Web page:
* Ed told the jazz choir story he did at the last Tellebration.

* Dave Pokorny, previously at the last Tellebration, told some of the same stories about doing stand-up that he did at the last one and threw in some other ones too. Like his car getting broken into and robbed and then his jacket with his last name on the back turning up on the back of a hooker.

He also told a rocking one about “I believe in karma and revenge...If the universe gives me the opportunity.” In this case, he remembered the cop who gave him his first ticket, and then 12 years later he was doing a sold out show in Modesto (“because my career is on fire”) and a classmate of his came to show and brought her husband...that cop. Dave then proceeded to tell this story and make fun of the guy and the audience lost it. At the end of the night the guy said “I’m an undercover cop.” Dave said, “Not any more!”

Dave also had a memorable story about having a super awful gig where the audience already hated him and he had to do 25 minutes to get paid. So he does the best he can for 23 minutes or so while they all hate on him, and then breaks into this joke, and then he says he’s out of time before he gets to the punch line. The next comic to come out, I think called him an asshole, and then said he’d tell the end of the the end of his own set.

I went at this point, and I told the Disney rides story I’d tried out last month, except longer. I have been noodling with that for a few months because I originally wrote it out with about three parts. Part 1: Jennifer is easily scared of easy Disney rides, Part 2: Jennifer works her way out of that, Part 3: Now Jennifer’s mother has issues with rides and the tables have turned. I was having a hard time getting Part 3 to work in the written piece, so I only did parts 1 and 2 last month and that seemed to work. I tried out some different ways to tell Part 3 and tried that out this time. I don’t know how well that went over (this might not be quite as crazy-go-nuts as some other things I’ve told about), but that’s okay. Guess and check and all that. I was a little concerned to be retelling that one because a few folks from last night’s show were supposed to be going to this one, but they either didn’t come or bailed after intermission (see below), so never mind, I guess.

* Truman, another guy who’s been there before, told the same story about managing to find a float pin for his Land Rover in Nairobi in a fancy hotel bathroom when they hadn’t been able to find or replicate one all over the country. He also mentioned at one point that a fellow “bush mechanic” filled a tire with elephant dung in an emergency. This did lead to the memorable line, “If you know anything about elephant dung, and I’m sure you do...”

And finally, we had Tanner (see aforementioned Tellebration link) in the dead last spot, telling another story about the time he used to work at the Santa Barbara Zoo and started wondering about the mysterious weird fruit that the giraffes were obsessed with. One day he managed to get one down and spent way too much time trying to open the thing. He tried to eat it and it was disgusting, so he threw it out.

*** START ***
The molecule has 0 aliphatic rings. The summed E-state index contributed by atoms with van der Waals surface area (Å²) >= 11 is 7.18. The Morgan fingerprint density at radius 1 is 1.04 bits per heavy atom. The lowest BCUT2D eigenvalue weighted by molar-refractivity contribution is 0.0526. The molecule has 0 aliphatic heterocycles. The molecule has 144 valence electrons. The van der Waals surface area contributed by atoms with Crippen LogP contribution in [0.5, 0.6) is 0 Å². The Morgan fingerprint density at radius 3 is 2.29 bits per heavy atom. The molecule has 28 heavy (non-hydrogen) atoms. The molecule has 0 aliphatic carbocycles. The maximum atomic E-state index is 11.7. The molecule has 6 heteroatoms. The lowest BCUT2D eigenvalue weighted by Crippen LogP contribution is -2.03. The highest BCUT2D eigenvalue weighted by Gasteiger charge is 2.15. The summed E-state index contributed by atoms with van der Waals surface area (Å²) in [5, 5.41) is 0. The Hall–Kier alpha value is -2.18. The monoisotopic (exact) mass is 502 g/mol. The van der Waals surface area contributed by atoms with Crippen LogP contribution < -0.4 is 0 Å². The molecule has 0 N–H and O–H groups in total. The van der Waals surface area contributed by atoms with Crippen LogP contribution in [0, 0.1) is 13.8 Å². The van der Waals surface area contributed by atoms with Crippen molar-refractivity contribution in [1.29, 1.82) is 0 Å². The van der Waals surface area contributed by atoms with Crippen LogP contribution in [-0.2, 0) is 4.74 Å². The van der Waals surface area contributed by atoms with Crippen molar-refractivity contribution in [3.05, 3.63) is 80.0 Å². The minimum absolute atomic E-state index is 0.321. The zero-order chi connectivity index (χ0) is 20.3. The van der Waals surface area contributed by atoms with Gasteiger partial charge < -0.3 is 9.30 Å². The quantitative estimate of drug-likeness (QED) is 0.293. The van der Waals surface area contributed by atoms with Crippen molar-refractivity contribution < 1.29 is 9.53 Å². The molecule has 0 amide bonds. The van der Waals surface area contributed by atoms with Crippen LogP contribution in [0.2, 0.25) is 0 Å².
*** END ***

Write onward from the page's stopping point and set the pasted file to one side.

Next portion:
The next day, nothing happens and everything is fine.

On day three, Tanner is in gut-burning agony, calls in sick to work, and a regular doctor and two gastroenterologists can’t figure out what the hell is wrong with him. Unfortunately, since 24 hours had passed, Tanner totally forgot when the doctors asked him if he ate anything unusual.

A day or two after that, Tanner is totally fine again. When he returns back to work, his work provides him with (a) a “Thanks for not dying” card, (b) a sign with a picture of the giraffe fruit with a “No” slash over it, and (c) a lot of information about sausage fruit and how it is toxic to humans and eating 2 seeds usually kills you. So he’s one of the few people alive who knows what that stuff tastes like, and lived. So now that he’s had a near death experience, he wants his legacy to be...anything but this! “Please don’t think I’m an idiot. Any more.” So he was a delight to all.

However, the thing that’s annoying about this Woodland show is that at least half the audience (which normally fills the room or so by 6) empties out during the intermission and doesn’t return back in. The show goes from 6 to 9:30-ish officially so yeah, I admit it’s long and they had 10 tellers and the “featured” professionals got 2 different times to tell, but they have a 25 minute intermission and I think that kind of kills the momentum. I wondered why it was that long and someone suggested it was to encourage others to get food since this is at a coffeehouse/restaurant, but in all honesty I didn’t see too many people ordering more food during that time, since they were leaving instead. It might, I dunno, keep some butts in the seats if they had a shorter intermission. I don’t recall half the audience bailing during the 10 minute Tellebration intermission, you know? Also, what the heck are you doing leaving between 7:30 and 8? Where the hell else are you going to go in this town (trust me, there isn’t much else that goes on there for night life)? I guess I just don’t get bailing on a show early unless you’re finding everything to be awful. Well, maybe they do, who knows, but it doesn’t seem like it in the moment.

Anyway, it kind of sucks for those of us going after intermission, myself included. There was actually a SECOND exodus after mine (okay, so maybe they thought I sucked and that’s why they left, I admit that’s a possibility!) so I think we were down to maybe 20 or less people in the room by the time poor Tanner got to go. The emcee had some comments about that. Anyway, those who left early missed out.